With direct vantage points to Dealey Plaza, the Sixth Floor Museum Reading Media Room overlook the infamous site of President John F. Kennedys assassination. Situated on the first floor of the former Texas School Book Depository, this immersive ship-in-a-bottle environment allows for such a powerful event to permeate its walls becoming essential to the narrative that is protected within the space. A resource center that brings history to light where one can experience Abraham Zapruders film footage while looking out at the exact place where Zapruder was standing as he recorded History.
Tri-dimensional projections of the framed views into Dealey Plaza extend inside and become bookcases that store and protect the collection. A translucent glass shroud within the suite allows for additional secure shelving area, the books themselves being the main artifacts on display. The series of custom, tempered glass horizontal planes surround the book collection without obstructing the views, in high contrast with the historic nature of the building. The planes appear to float, being supported by glass fins that extend the full height of the room and attach to the 1901 warehouses structural beams and floor. A dichroic film facing the southern exposure protects the collection from sun damage. The film appears to move as the visitor travels along the room, obscuring and revealing portions of the collection. Mounted to the glass panels are state of the art interactive monitors that make the collection accessible in digital form with movable arms mounted to the glass panels that in conjunction with the flexible furniture, allow for different research configurations.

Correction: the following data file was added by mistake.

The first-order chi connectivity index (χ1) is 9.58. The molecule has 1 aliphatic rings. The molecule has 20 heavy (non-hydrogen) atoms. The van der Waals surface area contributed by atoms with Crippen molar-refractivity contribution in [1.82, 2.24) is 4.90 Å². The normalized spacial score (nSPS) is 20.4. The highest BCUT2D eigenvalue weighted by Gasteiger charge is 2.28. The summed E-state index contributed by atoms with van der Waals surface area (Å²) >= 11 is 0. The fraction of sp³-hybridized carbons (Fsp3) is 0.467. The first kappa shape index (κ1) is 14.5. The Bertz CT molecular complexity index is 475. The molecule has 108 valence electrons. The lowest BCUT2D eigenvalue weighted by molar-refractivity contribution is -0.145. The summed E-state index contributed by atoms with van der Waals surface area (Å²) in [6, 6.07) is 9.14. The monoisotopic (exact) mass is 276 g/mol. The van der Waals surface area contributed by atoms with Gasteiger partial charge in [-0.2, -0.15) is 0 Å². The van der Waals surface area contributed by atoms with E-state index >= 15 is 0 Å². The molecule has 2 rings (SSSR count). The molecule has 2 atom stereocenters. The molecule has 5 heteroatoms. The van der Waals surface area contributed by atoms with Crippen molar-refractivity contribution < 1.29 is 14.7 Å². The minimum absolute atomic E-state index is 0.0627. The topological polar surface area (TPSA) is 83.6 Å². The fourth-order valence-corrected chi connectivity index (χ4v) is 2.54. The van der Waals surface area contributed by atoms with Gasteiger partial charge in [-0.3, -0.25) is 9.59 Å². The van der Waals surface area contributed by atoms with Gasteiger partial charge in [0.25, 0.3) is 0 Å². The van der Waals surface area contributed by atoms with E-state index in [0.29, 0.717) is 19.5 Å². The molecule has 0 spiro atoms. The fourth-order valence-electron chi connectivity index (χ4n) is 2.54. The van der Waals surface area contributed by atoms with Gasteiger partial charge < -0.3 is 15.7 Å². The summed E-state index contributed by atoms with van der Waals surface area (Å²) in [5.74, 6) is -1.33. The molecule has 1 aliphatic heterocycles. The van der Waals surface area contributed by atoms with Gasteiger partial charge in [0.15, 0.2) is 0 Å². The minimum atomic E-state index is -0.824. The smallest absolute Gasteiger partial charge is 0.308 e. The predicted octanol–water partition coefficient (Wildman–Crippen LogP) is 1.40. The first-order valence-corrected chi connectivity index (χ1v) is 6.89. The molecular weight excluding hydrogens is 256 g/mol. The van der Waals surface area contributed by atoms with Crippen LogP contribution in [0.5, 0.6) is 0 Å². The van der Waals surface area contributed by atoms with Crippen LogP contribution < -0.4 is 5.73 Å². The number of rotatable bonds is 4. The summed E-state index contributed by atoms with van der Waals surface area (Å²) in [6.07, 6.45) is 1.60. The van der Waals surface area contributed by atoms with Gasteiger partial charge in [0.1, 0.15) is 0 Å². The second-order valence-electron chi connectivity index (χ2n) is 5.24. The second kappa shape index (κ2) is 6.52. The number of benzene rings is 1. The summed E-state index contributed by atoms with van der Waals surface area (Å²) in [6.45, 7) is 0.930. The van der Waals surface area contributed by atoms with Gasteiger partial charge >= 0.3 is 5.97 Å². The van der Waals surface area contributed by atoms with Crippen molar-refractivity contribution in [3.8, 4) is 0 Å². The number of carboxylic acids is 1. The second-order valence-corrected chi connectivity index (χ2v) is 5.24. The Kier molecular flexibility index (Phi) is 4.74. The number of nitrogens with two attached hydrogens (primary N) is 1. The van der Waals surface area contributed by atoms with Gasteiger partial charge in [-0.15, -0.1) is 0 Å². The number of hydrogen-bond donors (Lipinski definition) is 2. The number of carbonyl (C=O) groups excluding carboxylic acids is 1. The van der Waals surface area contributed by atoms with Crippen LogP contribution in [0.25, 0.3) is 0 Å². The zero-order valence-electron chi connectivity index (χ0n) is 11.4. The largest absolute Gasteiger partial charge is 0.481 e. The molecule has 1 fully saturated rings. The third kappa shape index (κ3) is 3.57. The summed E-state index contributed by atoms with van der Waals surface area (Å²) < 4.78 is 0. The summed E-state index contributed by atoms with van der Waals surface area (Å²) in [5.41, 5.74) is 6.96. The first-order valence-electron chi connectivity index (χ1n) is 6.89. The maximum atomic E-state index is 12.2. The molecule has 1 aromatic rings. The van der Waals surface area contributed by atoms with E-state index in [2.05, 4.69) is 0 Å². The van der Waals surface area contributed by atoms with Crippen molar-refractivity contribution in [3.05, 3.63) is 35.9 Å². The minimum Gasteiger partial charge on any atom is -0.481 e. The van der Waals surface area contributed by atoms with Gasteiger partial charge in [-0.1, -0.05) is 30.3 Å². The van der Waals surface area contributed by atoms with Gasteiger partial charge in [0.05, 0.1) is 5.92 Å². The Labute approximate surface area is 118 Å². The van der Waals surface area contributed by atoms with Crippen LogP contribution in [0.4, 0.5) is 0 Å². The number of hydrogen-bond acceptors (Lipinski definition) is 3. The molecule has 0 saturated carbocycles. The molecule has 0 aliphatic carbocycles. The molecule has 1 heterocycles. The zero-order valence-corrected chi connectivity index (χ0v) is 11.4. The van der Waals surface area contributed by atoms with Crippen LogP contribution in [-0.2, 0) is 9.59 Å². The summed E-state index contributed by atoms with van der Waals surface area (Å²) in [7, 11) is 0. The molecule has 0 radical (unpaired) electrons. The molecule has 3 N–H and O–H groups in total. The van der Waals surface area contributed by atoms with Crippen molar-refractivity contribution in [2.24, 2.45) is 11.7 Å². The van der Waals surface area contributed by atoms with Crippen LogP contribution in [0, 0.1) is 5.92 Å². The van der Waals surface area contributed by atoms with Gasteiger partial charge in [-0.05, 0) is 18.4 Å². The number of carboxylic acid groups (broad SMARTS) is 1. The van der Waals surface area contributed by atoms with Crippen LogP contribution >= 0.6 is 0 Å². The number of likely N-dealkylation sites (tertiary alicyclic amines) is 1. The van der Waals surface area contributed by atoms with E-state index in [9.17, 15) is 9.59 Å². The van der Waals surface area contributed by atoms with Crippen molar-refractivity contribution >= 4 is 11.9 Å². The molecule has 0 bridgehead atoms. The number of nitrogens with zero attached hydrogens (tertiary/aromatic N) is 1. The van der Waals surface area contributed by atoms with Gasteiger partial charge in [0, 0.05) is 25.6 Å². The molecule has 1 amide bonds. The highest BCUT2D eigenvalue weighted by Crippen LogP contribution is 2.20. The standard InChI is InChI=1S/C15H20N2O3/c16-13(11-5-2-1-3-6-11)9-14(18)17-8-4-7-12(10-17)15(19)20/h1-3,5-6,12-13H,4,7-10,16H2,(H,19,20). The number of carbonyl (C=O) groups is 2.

The new home for the museums collection offers unprecedented access to nearly 5,000 volumes; 1,000 videos, more than 700 video-recorded interviews and public programs and some 2,000 historic magazines and journals, all of them related to the life, death and legacy of President J.F. Kennedy. The space welcomes a diverse range of researchers, students and educators, all from the local community and worldwide. It is also intended for staff workshops, and long distance educational sessions. A media room adjacent to the library is used as a video recording studio that allows the museum to grow their oral histories collection, particularly as the museum approaches its 50th anniversary.
Our project was addressed through the early establishment of three axioms to guide the design:
The space must be perceived in its entirety. Interior partitions that were added in subsequent phases of adaptations in the building were demolished. This allowed for the program to explode from within, creating the sense of a larger room within the boundaries of the heavy pine square milled columns and beams. At the Library the double hung wooden windows, set in masonry load bearing walls via structural masonry arches were left intact and exposed. Their protection was paramount during review by the Texas Historical Commission and during the librarys construction. Dealey Plaza should be perceived from every point. The library, on the first floor of 411 Elm, has direct vantage points to the site of the event. Intervention will neither emulate nor hide the existing conditions. Through the careful attention to connectors all interior detailing had the ultimate purpose of respecting the historic buildings envelope by contrast with contemporary clean-lined interventions. For example, the structural connectors of the book shelves and glass shroud in the Library.